May 31 (Bloomberg) -- Prices for staple foods including corn will more than double in two decades unless action is taken, Oxfam International said in a report.
Prices will increase by 120 percent to 180 percent by 2030, with as much as half the increase caused by climate change, Oxfam said. The world’s poorest people, who spend up to 80 percent of their income on food, will be hardest hit, it said.
Food demand will rise by 70 percent by 2050 while the growth rate in agriculture yields is set to decline to less than 1 percent in the next decade, according to the Oxfam charity. World food prices already climbed to a record in February, according to the United Nations, helping to spur riots in northern Africa and the Middle East and spurring at least a dozen central banks to raise interest rates this year.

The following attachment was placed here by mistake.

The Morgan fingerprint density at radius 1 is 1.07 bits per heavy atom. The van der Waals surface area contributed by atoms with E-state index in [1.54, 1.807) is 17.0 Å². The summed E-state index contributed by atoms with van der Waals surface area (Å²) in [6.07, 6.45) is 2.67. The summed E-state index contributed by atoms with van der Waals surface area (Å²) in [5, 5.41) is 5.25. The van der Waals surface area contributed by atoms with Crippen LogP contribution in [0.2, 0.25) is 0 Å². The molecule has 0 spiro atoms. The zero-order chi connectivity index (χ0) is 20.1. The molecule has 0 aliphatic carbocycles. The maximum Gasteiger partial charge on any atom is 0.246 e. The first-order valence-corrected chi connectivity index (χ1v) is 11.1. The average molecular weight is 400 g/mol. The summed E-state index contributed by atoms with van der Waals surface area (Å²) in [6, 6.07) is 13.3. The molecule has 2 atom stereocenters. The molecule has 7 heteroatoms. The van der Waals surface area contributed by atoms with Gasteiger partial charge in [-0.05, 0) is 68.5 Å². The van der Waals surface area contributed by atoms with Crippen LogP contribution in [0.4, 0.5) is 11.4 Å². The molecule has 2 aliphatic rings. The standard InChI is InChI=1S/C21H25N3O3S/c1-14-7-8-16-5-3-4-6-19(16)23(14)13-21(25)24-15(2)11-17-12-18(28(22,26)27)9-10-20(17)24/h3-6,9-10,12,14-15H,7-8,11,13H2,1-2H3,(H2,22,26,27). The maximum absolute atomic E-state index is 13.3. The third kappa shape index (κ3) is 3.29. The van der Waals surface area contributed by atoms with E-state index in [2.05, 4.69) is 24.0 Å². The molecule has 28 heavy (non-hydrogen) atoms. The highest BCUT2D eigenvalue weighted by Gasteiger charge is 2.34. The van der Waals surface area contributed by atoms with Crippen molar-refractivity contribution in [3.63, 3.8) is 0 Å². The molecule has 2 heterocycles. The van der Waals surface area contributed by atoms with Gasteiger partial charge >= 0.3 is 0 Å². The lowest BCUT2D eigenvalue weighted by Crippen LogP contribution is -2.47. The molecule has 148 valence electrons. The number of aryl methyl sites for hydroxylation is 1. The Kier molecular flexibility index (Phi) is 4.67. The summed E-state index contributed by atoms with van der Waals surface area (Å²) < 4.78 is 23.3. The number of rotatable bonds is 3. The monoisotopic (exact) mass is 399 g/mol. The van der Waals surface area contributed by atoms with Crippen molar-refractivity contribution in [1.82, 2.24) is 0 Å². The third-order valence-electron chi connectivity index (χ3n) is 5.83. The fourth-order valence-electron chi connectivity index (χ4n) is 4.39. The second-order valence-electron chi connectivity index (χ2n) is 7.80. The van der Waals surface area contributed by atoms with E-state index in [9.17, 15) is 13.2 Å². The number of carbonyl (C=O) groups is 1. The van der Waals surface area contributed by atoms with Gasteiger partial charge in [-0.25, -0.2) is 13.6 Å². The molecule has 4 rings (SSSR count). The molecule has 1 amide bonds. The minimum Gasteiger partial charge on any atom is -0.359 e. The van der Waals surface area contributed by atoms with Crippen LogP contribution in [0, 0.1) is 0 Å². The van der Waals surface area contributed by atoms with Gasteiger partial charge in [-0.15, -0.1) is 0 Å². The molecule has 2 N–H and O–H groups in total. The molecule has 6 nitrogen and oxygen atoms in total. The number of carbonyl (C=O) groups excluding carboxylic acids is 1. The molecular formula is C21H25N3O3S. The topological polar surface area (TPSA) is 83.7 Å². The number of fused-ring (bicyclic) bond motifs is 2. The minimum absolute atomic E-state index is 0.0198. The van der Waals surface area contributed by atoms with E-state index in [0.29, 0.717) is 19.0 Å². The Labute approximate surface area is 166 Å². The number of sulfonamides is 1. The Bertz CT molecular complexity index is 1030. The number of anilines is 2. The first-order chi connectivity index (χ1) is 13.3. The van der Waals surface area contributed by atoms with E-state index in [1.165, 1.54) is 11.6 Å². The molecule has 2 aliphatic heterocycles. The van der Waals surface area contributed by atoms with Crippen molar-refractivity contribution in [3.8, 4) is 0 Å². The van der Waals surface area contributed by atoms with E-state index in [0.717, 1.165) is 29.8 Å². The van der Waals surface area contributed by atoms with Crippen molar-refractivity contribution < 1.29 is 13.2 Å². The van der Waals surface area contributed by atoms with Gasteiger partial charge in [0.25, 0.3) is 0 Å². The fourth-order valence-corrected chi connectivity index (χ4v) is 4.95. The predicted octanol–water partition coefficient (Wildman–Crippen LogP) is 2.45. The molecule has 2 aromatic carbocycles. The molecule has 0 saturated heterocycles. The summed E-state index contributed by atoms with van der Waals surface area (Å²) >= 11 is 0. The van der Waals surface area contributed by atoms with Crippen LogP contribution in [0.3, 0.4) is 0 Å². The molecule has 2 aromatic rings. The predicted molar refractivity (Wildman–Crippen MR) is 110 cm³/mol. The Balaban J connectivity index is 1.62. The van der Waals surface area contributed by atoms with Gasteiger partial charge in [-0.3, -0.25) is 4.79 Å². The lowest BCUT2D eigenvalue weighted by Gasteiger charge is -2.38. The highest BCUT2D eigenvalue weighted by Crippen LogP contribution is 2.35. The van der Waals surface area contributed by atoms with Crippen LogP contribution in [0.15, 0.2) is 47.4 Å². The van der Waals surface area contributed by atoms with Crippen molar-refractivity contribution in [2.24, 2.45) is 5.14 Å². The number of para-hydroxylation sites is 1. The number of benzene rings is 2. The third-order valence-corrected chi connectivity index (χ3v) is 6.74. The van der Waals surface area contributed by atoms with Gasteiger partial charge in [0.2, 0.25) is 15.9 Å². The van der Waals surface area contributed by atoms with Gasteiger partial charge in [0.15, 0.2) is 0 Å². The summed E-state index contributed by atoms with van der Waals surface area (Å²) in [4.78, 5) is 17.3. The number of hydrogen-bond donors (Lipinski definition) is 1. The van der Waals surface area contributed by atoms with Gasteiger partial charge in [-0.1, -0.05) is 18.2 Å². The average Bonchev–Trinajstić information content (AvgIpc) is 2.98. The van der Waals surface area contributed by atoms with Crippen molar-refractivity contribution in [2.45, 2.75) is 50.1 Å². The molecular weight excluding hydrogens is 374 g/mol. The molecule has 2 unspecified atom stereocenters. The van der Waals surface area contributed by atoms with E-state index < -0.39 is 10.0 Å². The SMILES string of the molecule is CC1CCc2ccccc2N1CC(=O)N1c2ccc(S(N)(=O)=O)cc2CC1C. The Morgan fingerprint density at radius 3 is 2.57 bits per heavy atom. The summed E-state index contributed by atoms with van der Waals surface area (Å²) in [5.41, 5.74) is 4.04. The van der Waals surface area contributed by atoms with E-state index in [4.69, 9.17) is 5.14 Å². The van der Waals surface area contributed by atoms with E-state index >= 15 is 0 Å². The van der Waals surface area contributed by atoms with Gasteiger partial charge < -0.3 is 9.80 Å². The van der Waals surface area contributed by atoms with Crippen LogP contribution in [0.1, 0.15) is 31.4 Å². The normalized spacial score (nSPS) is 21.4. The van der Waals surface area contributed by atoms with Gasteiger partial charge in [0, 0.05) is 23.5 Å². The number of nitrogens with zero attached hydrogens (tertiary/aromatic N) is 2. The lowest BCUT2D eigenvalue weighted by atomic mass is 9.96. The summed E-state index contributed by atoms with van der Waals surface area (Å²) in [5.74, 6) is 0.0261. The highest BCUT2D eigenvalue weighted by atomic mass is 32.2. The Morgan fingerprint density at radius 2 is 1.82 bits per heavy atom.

“The food system must be overhauled if we are to overcome the increasingly pressing challenges of climate change, spiraling food prices and the scarcity of land, water and energy,” Oxfam Chief Executive Officer Barbara Stocking said in a statement. The Oxfam Grow campaign is supported by Brazil’s former president Luiz Inacio Lula da Silva and Noble Prize Winner Desmond Tutu, Oxfam said.
Group of 20 nations should end “biofuel policies” and boost food reserves to make enough food available for growing populations, Oxfam said. One in four of the world’s hungry people live in India, it said. Governments meeting at a climate change summit in Durban, South Africa, in December, “must get the global climate fund up and running so that people can protect themselves from the impacts of climate change and are better equipped to grow the food they need,” Oxfam said.
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